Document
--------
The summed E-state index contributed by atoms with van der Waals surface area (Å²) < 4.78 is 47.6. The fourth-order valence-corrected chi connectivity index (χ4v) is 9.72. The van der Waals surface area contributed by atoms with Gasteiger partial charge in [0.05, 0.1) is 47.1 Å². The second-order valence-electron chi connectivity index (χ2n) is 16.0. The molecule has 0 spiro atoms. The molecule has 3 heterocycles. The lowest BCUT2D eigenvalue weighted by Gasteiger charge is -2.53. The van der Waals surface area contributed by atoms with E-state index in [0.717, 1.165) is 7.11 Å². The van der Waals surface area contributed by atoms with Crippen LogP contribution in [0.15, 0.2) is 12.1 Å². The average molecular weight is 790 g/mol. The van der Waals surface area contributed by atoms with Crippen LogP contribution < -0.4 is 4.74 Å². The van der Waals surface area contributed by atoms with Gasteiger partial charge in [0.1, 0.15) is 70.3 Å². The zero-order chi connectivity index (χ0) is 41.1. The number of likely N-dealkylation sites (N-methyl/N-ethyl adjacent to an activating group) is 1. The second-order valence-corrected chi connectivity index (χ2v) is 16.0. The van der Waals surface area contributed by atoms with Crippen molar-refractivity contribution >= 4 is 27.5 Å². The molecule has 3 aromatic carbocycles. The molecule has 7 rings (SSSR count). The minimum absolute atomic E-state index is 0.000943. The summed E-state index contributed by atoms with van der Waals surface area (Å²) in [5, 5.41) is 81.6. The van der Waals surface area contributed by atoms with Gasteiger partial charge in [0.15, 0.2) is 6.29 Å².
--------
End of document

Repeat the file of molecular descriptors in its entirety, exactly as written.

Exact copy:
The summed E-state index contributed by atoms with van der Waals surface area (Å²) < 4.78 is 47.6. The fourth-order valence-corrected chi connectivity index (χ4v) is 9.72. The van der Waals surface area contributed by atoms with Gasteiger partial charge in [0.05, 0.1) is 47.1 Å². The second-order valence-electron chi connectivity index (χ2n) is 16.0. The molecule has 0 spiro atoms. The molecule has 3 heterocycles. The lowest BCUT2D eigenvalue weighted by Gasteiger charge is -2.53. The van der Waals surface area contributed by atoms with E-state index in [0.717, 1.165) is 7.11 Å². The van der Waals surface area contributed by atoms with Crippen LogP contribution in [0.15, 0.2) is 12.1 Å². The average molecular weight is 790 g/mol. The van der Waals surface area contributed by atoms with Crippen LogP contribution < -0.4 is 4.74 Å². The van der Waals surface area contributed by atoms with Gasteiger partial charge in [0.1, 0.15) is 70.3 Å². The zero-order chi connectivity index (χ0) is 41.1. The number of likely N-dealkylation sites (N-methyl/N-ethyl adjacent to an activating group) is 1. The second-order valence-corrected chi connectivity index (χ2v) is 16.0. The van der Waals surface area contributed by atoms with Crippen molar-refractivity contribution >= 4 is 27.5 Å². The molecule has 3 aromatic carbocycles. The molecule has 7 rings (SSSR count). The minimum absolute atomic E-state index is 0.000943. The summed E-state index contributed by atoms with van der Waals surface area (Å²) in [5, 5.41) is 81.6. The van der Waals surface area contributed by atoms with Gasteiger partial charge in [0.15, 0.2) is 6.29 Å².